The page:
How Can You Thank Someone…?

Dear Lady K,

I came to see The Chicago Outfit play in October 2010.  Having seen a certain roller derby movie, I wanted to check out the game for myself while I was travelling in the U.S.

I spoke to you at the merch stand. I didn’t have enough money to buy a singlet but somebody nearby found five bucks on the floor and we decided that it was fate intervening so that I could get the merch I wanted. You also gave me a free button, which, sadly, has since fallen off my bag and disappeared. I told you that I thought the game was amazing. You told me that I should join up. I told you that I didn’t think they had roller derby in Melbourne, where I’m from. You told me that the scene was growing and Melbourne was a part of that, and that I should join up.  I started brainstorming derby names.

A few months later, back home, I went to the local rink for a casual Saturday skate class mainly made up of obnoxious seven-year-olds. I fell on my arse and sprained my wrist so badly that I couldn’t work for two and a half weeks. The rink staff didn’t expect to see me again.

I came back three weeks later, much to their surprise. After a few months of lessons I found a group of interesting, inspiring, funny, caring women in a nearby league that had casual classes, which suited my commitment-phobia perfectly. I was enjoying exercise and sport for the first time in my life. I overheard my Dad, with whom I have a somewhat tense relationship, telling his friend on the phone that he was proud of me for my commitment and determination. I broke my hand, and after 3 months off-skates I cried with joy when I put them back on again. I cried often, with joy and shock at passing each skills test, and with frustration at myself and the overwhelming learning curve of scrimmage.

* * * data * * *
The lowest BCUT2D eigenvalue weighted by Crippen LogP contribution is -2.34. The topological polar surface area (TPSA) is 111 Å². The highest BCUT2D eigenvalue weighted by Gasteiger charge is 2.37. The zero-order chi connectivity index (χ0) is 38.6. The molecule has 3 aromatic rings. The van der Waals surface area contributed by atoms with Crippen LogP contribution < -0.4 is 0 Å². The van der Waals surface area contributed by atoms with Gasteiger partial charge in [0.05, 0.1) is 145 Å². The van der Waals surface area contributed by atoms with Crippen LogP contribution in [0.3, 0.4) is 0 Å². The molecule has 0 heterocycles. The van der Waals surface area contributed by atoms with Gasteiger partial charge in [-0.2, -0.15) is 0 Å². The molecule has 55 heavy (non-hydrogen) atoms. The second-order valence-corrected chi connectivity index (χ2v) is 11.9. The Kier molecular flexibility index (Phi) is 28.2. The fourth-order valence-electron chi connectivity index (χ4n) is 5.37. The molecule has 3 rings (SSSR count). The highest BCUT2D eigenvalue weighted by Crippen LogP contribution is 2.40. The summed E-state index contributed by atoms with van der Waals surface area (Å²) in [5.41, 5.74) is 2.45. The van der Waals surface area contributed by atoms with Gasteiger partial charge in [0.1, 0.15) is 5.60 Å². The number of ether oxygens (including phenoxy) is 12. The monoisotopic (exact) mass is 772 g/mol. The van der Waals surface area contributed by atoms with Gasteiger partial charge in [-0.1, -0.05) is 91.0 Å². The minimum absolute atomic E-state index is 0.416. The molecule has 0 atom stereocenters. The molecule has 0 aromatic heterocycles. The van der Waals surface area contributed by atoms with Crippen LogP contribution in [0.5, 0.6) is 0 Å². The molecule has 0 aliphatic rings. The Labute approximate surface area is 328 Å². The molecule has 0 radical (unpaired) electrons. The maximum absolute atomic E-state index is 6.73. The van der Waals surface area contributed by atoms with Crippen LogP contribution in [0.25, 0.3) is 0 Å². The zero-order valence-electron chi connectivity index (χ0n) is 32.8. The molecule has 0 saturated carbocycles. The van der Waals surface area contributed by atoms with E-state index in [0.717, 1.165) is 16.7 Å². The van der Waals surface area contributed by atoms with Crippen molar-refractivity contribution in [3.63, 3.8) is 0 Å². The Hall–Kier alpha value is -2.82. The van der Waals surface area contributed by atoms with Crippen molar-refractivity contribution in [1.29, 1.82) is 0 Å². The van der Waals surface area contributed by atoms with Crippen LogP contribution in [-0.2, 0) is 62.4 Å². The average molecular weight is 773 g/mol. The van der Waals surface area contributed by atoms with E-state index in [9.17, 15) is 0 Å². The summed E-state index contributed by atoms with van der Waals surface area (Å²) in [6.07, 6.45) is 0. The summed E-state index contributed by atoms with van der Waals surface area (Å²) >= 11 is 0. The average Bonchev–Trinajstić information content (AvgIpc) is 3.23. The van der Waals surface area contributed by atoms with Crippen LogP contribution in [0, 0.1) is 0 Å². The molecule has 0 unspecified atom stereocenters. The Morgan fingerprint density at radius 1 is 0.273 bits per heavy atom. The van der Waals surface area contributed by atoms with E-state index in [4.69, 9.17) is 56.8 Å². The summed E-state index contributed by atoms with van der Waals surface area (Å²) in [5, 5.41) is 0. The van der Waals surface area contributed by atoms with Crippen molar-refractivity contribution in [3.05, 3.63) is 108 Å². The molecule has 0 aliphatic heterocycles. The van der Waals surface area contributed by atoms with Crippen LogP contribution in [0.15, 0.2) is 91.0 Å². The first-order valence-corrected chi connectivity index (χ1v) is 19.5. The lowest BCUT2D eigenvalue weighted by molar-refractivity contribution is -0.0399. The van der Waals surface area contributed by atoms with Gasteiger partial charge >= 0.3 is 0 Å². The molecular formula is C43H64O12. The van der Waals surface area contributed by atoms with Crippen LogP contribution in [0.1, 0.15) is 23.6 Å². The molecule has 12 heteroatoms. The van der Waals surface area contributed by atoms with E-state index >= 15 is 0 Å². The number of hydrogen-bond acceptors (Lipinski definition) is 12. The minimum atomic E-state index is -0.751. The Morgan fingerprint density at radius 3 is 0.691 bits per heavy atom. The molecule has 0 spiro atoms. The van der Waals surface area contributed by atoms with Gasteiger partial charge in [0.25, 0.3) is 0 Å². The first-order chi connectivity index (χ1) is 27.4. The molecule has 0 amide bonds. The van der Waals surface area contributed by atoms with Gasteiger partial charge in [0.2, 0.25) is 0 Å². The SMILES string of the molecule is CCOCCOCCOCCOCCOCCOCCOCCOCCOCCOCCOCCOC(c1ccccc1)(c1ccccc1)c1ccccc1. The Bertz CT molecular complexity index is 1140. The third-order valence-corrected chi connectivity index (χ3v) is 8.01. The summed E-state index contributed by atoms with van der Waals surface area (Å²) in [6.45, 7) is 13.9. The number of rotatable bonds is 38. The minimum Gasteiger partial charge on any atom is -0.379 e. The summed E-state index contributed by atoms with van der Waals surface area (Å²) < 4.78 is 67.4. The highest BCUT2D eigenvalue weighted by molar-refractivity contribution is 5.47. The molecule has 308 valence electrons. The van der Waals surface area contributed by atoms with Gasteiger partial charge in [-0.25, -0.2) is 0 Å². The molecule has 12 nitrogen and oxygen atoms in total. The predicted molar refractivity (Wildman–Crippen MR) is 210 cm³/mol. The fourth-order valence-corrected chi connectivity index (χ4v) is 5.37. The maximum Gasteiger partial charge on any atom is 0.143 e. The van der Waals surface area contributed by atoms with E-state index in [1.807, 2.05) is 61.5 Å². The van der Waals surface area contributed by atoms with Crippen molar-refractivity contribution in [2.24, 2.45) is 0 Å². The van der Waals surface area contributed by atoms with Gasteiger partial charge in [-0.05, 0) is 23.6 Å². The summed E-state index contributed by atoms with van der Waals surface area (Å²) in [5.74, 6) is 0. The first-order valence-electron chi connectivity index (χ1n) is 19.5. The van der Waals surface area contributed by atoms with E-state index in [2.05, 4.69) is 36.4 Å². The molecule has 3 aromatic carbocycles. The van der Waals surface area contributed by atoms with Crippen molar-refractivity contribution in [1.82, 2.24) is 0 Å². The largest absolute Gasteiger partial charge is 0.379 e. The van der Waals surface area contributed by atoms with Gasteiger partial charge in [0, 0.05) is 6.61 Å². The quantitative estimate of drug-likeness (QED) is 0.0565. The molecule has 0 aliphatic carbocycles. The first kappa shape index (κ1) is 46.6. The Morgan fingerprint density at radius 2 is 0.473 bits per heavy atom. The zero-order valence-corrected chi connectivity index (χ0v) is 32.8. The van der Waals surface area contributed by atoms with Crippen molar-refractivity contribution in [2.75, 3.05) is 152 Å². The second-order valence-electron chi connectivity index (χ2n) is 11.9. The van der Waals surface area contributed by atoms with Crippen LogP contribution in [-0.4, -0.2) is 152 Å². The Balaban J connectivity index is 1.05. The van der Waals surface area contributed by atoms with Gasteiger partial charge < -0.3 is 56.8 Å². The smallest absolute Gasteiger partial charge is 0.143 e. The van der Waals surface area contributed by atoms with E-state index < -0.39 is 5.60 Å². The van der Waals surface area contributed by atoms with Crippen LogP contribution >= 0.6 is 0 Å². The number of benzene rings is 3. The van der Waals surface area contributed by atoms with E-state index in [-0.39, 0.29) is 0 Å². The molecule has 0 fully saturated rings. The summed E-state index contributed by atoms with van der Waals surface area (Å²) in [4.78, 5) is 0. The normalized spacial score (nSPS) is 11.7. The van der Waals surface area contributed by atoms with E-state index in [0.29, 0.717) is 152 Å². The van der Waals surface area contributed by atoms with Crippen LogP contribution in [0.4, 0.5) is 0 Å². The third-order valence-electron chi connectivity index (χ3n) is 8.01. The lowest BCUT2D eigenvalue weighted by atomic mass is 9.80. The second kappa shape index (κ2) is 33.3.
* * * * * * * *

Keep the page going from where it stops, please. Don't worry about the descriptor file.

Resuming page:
Through derby I have found a new kind of self-worth and awareness that has crossed into the rest of my life. It allows me to stand up for myself in ways I never could before.  I’m proud of my body now. I view it as a powerful tool to be used, rather than being anxious over it as something to be looked at and judged.

I want to thank you, Lady K, for one tiny conversation that changed everything for me. I know you’ll understand, because although everybody’s derby story is different, we’re all part of something amazing and if you didn’t feel how I feel about derby then you wouldn’t have had that conversation with me in the first place.

In two weeks, I will be competing in my first bout. I will be representing East Vic Roller Derby as part of our travel team, The Witches of EastVic, at the VIC/TAS Tournament.  I’m probably going to cry.  I’m so proud to skate with the women on my team, and so grateful that I get the chance to live this adventure.

A few honest minutes of your time that you probably don’t even remember has made my world infinitely better. I can’t imagine what my life would be like without derby. I can only hope that when little girls come up to me at the rink, or if some derby fan speaks to me at a bout in future, I can have some kind of positive impact on them too.  I hope also that I can continue learning and be a good enough skater to earn their respect, like you and so many others have earned mine.